After a 3 hour drive eastwards two weeks ago we set up camp on a site within the Sandringham Estate which has been vastly improved and expanded since our previous visit many years ago. The Site Manager asked if we wanted to be in the open or close to the wildlife.....silly question....we chose a shaded spot amongst the trees where we were constantly serenaded by cooing Woodpigeons, Chaffinch, Chiffchaff, Blue Tit, Great Tit, Long-tailed Tit, Coal Tit, Great Spotted Woodpecker, the occasional noisy Black-headed Gulls and a very vocal Garden Warbler imitating other 'Sylvia' species by day plus hooting Tawny Owl and roding Woodcock by night.
Just in case anyone is interested the folding camper has many 'mod-cons' including mains electric hook-up with 12v transformer, interior lighting, 3-way fridge with a wardrobe above, gas cooker with 3 hobs, grill and oven, sink with drainer, hot water heater, blown air heater (hot and cold), wash room with cassette toilet and hand basin, 2 settees with under seat storage, 2 extended double beds plus room to sleep 2 more using the folding table and seat cushions as a mattress....AND it all folds down to a third the size of a caravan and much easier to tow. The awning doubles the floor space available so there is plenty of room for the two of us to spread out......just like being at home.
Dersingham Bog NNR was only a 30 minute walk or a few minutes by car from the camp site. This bog covering 159 hectares forms part of the Sandringham Royal Estate and is managed by English Nature. A mixed habitat of dry and wet lowland heath, acid mire plus deciduous and coniferous woodland. The mire lies on shallow peat, bordered on one side by a steep escarpment containing large areas of dry heath and woodland and it marks the edge of the ancient coastline. Specialised plants include bog asphodel, round-leaved sundew, cranberry and white-beaked sedge. It is also an important site for breeding Shelduck, Woodlark, Tree Pipit and the Nightjar, a migrant visitor plus the Black Darter Dragonfly.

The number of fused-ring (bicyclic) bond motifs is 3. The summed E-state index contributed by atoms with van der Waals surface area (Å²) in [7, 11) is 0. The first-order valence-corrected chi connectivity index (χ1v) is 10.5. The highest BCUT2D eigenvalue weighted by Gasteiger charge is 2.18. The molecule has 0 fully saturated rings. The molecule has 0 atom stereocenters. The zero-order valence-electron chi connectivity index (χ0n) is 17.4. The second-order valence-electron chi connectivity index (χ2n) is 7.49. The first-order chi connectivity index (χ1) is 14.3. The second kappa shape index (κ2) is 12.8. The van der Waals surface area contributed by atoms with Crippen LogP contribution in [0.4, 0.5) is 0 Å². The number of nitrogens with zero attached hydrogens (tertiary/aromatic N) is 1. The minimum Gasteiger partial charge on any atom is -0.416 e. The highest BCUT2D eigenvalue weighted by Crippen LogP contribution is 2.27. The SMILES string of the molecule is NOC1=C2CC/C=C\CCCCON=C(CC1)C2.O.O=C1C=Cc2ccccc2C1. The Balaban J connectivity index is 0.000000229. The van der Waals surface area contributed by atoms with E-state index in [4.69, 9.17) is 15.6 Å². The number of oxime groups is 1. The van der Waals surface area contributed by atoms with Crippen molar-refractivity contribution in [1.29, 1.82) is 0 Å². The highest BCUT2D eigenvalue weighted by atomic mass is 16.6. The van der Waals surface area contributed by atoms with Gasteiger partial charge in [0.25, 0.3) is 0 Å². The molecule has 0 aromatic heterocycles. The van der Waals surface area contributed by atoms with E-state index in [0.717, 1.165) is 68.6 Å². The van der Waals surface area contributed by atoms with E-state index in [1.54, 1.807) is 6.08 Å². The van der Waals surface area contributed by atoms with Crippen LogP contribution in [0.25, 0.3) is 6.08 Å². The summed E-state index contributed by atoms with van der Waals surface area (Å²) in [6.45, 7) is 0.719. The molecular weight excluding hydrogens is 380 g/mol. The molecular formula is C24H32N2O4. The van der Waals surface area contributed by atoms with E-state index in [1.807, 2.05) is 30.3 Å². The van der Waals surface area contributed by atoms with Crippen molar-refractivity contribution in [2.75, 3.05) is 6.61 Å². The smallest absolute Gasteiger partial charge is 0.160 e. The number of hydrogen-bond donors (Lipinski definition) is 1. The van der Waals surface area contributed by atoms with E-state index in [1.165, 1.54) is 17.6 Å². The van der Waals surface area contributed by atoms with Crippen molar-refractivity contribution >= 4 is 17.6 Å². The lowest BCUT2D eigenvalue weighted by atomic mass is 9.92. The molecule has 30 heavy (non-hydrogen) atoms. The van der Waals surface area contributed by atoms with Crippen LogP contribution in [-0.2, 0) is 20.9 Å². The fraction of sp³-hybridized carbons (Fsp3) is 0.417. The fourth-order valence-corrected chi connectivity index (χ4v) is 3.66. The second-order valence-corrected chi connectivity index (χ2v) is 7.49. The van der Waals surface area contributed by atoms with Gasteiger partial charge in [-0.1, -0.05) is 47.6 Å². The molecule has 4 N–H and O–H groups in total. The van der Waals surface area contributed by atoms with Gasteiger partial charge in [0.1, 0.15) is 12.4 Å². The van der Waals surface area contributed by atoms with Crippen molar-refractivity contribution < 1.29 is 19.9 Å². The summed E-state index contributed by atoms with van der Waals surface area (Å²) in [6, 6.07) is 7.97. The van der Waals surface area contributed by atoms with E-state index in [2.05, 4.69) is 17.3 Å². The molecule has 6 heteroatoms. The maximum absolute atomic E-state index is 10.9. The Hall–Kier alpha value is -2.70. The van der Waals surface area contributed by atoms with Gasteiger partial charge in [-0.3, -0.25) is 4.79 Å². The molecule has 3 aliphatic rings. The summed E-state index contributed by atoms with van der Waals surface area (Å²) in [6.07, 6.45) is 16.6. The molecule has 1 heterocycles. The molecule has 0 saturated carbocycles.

A distant view of Shelduck that breed on the bog.
Bird sightings were thin on the ground but included Linnet (see photo above), Tree Pipit, Kestrel, Sparrowhawk, Skylark, Swift, Chiffchaff, Chaffinch, Willow Warblers, Blackcap, Goldfinch, Carrion Crow and Green Woodpecker BUT no sign of any Woodlarks.
A surprise find was this small pond hidden by trees and shrubbery with rhodos in full bloom where I watched various 'Damsels' including this Large Red plus a basking Common Lizard on the boardwalk.
Whilst the weather conditions were not ideal...strong cold easterly winds and a damp overcast sky.....I did manage to find a female Four-spotted Chaser who eventually rested briefly for a photo-call. A late evening visit to hear and see Nightjars is a must if you are in the vicinity but I didn't have to go that far for my treat....more of that in a future post.......FAB.